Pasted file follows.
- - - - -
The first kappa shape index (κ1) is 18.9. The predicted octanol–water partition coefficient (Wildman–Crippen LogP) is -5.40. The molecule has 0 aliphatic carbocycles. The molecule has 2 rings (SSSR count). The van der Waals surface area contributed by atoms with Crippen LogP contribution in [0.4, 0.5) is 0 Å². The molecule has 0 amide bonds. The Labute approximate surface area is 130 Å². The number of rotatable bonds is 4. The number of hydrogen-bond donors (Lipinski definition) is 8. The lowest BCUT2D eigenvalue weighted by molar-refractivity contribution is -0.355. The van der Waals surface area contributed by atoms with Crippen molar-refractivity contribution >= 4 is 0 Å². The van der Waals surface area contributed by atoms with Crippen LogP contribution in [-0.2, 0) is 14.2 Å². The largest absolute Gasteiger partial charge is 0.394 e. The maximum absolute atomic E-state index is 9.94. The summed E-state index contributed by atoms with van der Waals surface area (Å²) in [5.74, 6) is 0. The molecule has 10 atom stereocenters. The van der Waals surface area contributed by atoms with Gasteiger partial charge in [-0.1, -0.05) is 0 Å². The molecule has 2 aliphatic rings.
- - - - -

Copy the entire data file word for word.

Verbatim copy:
The first kappa shape index (κ1) is 18.9. The predicted octanol–water partition coefficient (Wildman–Crippen LogP) is -5.40. The molecule has 0 aliphatic carbocycles. The molecule has 2 rings (SSSR count). The van der Waals surface area contributed by atoms with Crippen LogP contribution in [0.4, 0.5) is 0 Å². The molecule has 0 amide bonds. The Labute approximate surface area is 130 Å². The number of rotatable bonds is 4. The number of hydrogen-bond donors (Lipinski definition) is 8. The lowest BCUT2D eigenvalue weighted by molar-refractivity contribution is -0.355. The van der Waals surface area contributed by atoms with Crippen molar-refractivity contribution >= 4 is 0 Å². The van der Waals surface area contributed by atoms with Crippen LogP contribution in [-0.2, 0) is 14.2 Å². The largest absolute Gasteiger partial charge is 0.394 e. The maximum absolute atomic E-state index is 9.94. The summed E-state index contributed by atoms with van der Waals surface area (Å²) in [5.74, 6) is 0. The molecule has 10 atom stereocenters. The van der Waals surface area contributed by atoms with Gasteiger partial charge in [-0.1, -0.05) is 0 Å². The molecule has 2 aliphatic rings.